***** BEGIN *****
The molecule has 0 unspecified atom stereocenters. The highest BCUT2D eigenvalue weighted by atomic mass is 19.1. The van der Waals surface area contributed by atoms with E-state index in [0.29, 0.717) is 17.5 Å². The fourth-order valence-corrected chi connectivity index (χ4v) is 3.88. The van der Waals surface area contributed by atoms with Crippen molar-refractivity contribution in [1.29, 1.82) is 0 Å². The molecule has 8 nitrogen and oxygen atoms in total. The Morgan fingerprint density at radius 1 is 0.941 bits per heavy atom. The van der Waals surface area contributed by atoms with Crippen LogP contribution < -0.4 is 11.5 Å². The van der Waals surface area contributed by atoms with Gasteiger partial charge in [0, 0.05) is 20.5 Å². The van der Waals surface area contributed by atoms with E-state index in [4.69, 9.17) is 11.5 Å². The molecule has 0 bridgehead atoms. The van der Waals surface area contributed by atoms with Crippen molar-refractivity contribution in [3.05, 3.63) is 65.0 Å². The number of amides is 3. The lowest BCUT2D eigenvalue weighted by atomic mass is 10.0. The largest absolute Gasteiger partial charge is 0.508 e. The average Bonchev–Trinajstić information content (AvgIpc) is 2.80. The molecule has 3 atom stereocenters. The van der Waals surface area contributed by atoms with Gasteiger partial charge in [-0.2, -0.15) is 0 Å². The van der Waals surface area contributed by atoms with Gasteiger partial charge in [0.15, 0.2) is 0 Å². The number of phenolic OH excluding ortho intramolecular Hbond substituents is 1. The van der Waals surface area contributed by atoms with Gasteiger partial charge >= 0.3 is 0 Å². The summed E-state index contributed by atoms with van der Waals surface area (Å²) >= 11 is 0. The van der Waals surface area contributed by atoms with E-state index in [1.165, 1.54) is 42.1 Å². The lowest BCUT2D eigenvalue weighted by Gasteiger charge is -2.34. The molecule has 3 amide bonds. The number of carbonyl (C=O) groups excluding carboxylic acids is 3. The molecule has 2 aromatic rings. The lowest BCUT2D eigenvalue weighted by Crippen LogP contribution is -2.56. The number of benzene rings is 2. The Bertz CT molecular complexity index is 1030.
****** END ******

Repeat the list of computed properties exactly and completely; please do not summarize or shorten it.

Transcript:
The molecule has 0 unspecified atom stereocenters. The highest BCUT2D eigenvalue weighted by atomic mass is 19.1. The van der Waals surface area contributed by atoms with E-state index in [0.29, 0.717) is 17.5 Å². The fourth-order valence-corrected chi connectivity index (χ4v) is 3.88. The van der Waals surface area contributed by atoms with Crippen molar-refractivity contribution in [1.29, 1.82) is 0 Å². The molecule has 8 nitrogen and oxygen atoms in total. The Morgan fingerprint density at radius 1 is 0.941 bits per heavy atom. The van der Waals surface area contributed by atoms with Crippen LogP contribution < -0.4 is 11.5 Å². The van der Waals surface area contributed by atoms with Gasteiger partial charge in [0, 0.05) is 20.5 Å². The van der Waals surface area contributed by atoms with E-state index in [4.69, 9.17) is 11.5 Å². The molecule has 0 bridgehead atoms. The van der Waals surface area contributed by atoms with Crippen molar-refractivity contribution in [3.05, 3.63) is 65.0 Å². The number of amides is 3. The lowest BCUT2D eigenvalue weighted by atomic mass is 10.0. The largest absolute Gasteiger partial charge is 0.508 e. The average Bonchev–Trinajstić information content (AvgIpc) is 2.80. The molecule has 3 atom stereocenters. The van der Waals surface area contributed by atoms with Gasteiger partial charge in [-0.2, -0.15) is 0 Å². The van der Waals surface area contributed by atoms with Gasteiger partial charge in [0.15, 0.2) is 0 Å². The number of phenolic OH excluding ortho intramolecular Hbond substituents is 1. The van der Waals surface area contributed by atoms with Gasteiger partial charge >= 0.3 is 0 Å². The summed E-state index contributed by atoms with van der Waals surface area (Å²) >= 11 is 0. The van der Waals surface area contributed by atoms with E-state index in [1.165, 1.54) is 42.1 Å². The lowest BCUT2D eigenvalue weighted by Gasteiger charge is -2.34. The molecule has 3 amide bonds. The number of carbonyl (C=O) groups excluding carboxylic acids is 3. The molecule has 2 aromatic rings. The lowest BCUT2D eigenvalue weighted by Crippen LogP contribution is -2.56. The number of benzene rings is 2. The Bertz CT molecular complexity index is 1030.